Pieces of first campus building donated to library

Original Building Pieces -- Southern Illinois University Carbondale began as Southern Illinois Normal University in 1874 with the opening of what was then its one and only building. This picture depicts the building’s construction. Herb Rieke of Dunlap is donating to SIUC’s Morris Library some of the original sandstone pieces that once flanked the windows of that building. The photo shows the pieces and their original location. Photo provided

July 18, 2008

Pieces of first campus building donated to library

by Christi Mathis

CARBONDALE, Ill. -- It all began in 1874 in a rather ornate 215-foot by 109-foot, four-story building of Romanesque-Gothic architectural style. What then was Southern Illinois Normal University in its entirety cost $265,000 to erect. Less than a decade later, fire gutted the building, which had been built atop what had been a strawberry patch. They rebuilt on the original 20-acre plot, dubbing the replacement building Old Main. Through the years, other buildings sprang up as the small teacher’s college evolved into Southern Illinois University Carbondale.

The inaugural building on the Carbondale campus is long gone, as is Old Main, which replaced it until an arsonist’s flames consumed it in 1969. Herb Rieke of Dunlap has donated to Morris Library at SIUC some very special remnants of that very first building.

Rieke and his family resided in Carbondale in the 1930’s and 1940’s. Sometime after the turn of the century, his grandfather Joseph H. Davis, served as Murphysboro mayor. Davis received a variety of items from his constituents, including what are apparently some of the carved sandstone pieces that formed the tops of the columns of the Corinthian capitals that separated the arched windows on the second and third floors of that very first building. Now, those decorative sandstone carvings are once again on the Carbondale campus.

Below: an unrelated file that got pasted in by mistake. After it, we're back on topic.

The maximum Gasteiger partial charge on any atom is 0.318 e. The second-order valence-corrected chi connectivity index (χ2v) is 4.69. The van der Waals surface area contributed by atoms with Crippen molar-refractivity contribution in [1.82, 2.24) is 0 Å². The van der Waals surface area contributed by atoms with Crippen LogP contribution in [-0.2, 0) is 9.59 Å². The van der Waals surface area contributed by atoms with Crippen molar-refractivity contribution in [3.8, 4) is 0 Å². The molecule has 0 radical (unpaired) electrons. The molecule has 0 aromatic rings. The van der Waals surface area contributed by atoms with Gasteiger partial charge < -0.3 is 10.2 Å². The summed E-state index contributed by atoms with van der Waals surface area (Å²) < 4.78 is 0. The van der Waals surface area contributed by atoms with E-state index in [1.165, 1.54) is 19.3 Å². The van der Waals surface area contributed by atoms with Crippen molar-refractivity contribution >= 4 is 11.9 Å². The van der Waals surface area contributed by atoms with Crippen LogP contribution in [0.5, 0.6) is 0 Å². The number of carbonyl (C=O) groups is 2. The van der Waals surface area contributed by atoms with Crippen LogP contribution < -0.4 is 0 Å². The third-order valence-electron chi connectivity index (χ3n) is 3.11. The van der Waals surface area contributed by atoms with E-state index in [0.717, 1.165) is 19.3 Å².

“Even as Old Main is fading in the memory of many alumni, we’re delighted to have these remnants of Old Main’s predecessor,” said David H. Carlson, dean of Library Affairs at SIUC.

The gift is notable aesthetically and historically.

According to Gail White, a founding member of the Carbondale architectural firm White and Borgognoni Architects, which specializes in historic preservation, the stone used in the construction reportedly came from a quarry located a few miles south of Carbondale.

“The source of the stone may have been the Boskeydell Quarry, which was also the source of stone used for the Baptist and the Presbyterian churches built in downtown Carbondale in the early 1900’s,” White said.

The 1878 “History of Jackson County, Illinois” proclaimed the first building at Southern Illinois Normal University “in no respect inferior to any other edifice of its kind in the United States.”

Plans call for eventual display of the sandstone pieces in Morris Library, currently in the midst of a massive expansion and renovation project.